Pinnacles Are From Mars, Dumpsters Are From Venus?

I often complain, as someone who follows news from the worlds of art, architecture, and design, that in order to keep up with the news in these fields, I have to wade through dumpsters full of garbage stories, in which daft ideas and poorly executed, utterly stupid things are afforded the same level of serious treatment as, say, a Mozart piano concerto or a Georgia O’Keeffe flower painting. Safe to say, I’ve seen a lot of daft things in my time. But when it comes to the pinnacle – or, I suppose, the nadir – of daft things, this one is right up there.

In a piece published in Dezeen over the weekend, the painfully hip architecture and design magazine discusses a new digital tool created by a British architectural student, which “calculates the underlying gender bias in English architectural terms, to help create more gender-neutral environments.” Created as part of a master’s degree thesis, “Building Without Bias: An Architectural Language for the Post-Binary”, rates words that are used in architecture as being more male, female, or neither. This will (allegedly) be useful in the future for creating better computer programs for architecture, design, and urban planning, in which gender neutrality is to be the sine qua non.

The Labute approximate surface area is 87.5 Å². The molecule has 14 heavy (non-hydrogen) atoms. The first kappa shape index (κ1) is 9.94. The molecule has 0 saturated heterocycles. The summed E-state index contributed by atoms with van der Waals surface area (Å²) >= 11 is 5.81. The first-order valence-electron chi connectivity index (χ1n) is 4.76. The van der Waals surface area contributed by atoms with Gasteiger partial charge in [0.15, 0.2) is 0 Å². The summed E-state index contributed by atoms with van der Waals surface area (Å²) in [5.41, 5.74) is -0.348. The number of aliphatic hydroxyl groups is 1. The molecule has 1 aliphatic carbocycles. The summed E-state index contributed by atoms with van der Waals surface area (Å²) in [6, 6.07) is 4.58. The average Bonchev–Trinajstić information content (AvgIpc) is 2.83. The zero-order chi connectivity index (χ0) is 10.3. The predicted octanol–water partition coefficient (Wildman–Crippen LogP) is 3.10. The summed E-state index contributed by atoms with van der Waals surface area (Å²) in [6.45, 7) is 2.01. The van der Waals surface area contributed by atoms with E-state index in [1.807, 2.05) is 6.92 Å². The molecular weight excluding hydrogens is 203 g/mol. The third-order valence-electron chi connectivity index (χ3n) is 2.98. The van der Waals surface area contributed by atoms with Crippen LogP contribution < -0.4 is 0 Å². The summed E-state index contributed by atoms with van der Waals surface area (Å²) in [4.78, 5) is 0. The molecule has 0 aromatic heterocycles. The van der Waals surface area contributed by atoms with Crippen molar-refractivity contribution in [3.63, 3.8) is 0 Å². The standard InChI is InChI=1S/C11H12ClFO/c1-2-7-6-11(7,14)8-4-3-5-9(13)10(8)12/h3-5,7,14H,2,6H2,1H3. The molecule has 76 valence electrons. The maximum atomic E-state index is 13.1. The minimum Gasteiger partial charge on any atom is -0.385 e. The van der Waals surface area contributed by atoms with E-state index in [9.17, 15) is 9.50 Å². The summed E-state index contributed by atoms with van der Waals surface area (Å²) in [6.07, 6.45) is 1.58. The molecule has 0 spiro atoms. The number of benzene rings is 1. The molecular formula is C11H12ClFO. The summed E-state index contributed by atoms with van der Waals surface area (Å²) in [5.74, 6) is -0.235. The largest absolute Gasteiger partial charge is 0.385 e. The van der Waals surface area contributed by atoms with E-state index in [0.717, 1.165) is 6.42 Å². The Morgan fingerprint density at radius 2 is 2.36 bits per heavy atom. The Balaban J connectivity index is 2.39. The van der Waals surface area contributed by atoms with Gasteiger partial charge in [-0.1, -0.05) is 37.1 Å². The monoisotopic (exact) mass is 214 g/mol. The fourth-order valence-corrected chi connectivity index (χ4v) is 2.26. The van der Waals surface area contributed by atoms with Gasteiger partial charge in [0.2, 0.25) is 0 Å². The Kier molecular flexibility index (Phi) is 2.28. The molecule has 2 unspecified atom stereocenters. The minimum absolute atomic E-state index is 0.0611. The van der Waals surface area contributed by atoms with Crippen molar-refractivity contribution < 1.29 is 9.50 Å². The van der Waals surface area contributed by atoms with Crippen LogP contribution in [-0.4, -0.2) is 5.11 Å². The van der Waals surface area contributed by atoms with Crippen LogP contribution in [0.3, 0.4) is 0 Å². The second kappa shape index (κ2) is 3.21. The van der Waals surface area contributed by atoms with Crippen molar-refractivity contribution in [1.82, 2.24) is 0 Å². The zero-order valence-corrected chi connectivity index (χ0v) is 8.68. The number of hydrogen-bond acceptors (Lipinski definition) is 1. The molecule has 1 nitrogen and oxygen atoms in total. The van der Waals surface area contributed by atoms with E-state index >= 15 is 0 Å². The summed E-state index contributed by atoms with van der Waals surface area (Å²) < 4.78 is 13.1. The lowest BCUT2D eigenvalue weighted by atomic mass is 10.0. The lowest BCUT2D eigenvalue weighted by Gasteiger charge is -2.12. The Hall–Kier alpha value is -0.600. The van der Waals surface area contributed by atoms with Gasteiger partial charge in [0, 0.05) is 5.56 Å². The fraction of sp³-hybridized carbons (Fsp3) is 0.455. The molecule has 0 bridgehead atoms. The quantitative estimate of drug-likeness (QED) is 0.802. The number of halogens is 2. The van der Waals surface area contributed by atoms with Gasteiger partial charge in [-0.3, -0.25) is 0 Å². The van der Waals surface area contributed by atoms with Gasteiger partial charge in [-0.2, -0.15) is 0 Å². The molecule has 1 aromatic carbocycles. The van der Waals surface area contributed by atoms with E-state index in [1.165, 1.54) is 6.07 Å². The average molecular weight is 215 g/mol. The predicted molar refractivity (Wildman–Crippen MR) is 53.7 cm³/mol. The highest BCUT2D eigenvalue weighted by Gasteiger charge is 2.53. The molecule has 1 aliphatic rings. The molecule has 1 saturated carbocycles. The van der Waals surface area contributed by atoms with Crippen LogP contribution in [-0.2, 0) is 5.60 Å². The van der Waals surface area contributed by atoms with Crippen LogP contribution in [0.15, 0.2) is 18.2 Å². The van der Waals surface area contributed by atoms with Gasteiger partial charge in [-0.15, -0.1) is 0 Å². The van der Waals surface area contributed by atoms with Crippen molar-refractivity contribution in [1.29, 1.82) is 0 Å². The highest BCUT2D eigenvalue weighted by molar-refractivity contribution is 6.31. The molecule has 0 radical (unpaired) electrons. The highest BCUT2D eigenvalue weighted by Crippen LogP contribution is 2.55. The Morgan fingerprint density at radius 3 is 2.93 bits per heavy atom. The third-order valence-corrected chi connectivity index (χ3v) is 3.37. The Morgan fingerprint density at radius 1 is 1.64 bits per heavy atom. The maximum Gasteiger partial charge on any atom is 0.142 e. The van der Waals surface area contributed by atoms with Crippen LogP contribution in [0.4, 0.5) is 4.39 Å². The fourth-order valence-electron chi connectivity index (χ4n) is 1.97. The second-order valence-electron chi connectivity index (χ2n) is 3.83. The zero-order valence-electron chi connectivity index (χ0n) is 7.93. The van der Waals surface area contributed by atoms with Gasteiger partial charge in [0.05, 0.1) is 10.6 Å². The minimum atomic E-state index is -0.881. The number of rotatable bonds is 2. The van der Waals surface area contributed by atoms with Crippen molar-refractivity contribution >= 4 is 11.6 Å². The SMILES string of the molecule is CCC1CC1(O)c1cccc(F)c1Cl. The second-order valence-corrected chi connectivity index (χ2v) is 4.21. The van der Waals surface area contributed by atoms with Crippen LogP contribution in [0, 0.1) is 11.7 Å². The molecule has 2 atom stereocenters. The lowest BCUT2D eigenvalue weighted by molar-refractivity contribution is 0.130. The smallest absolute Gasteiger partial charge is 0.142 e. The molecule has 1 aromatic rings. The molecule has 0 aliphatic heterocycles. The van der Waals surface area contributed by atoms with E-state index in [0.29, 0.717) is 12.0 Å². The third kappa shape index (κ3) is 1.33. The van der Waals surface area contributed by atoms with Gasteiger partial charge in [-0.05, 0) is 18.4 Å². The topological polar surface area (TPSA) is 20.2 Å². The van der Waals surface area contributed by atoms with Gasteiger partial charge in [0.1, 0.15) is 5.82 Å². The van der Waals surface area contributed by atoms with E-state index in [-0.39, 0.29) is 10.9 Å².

Taking a stab at it, I typed some words into the algorithm to see the results on a few common, but important, architectural terms. The word “column”, perhaps not unexpectedly, leans male. For some reason not immediately apparent to this scrivener, the word “tympanum”, which is the flat area over an entrance porch, doorway, or window, as shown below, is considered extremely female. “Plinth”, on the other hand – which, along with “moist” is one of British comedienne Miranda Hart’s favorite words (as one can see in this sketch from her hilarious sit-com) – falls somewhere in the middle.

So what does all of this mean? Why, nothing, of course. It’s utter nonsense.

At best, I suppose one could use this “tool” as some sort of drinking game, in which a player is given a word related to building and design, and has to decide whether it is male, female, or neither. The player would then type in the word and, if they were wrong in their initial guess, be forced to drink a shot. The result could also spark a lively debate among the participants, as to why one would rate an architectural term like “stringing” as neutral, but “architrave” as female. Incidentally, while the program considers the term “Ionic” to be female, it apparently has no awareness of either the “Doric” or the “Corinthian”, which are the other two classical orders of Western architecture.

In any case, read the article for yourself, and feel free to share your own results in the comments section below.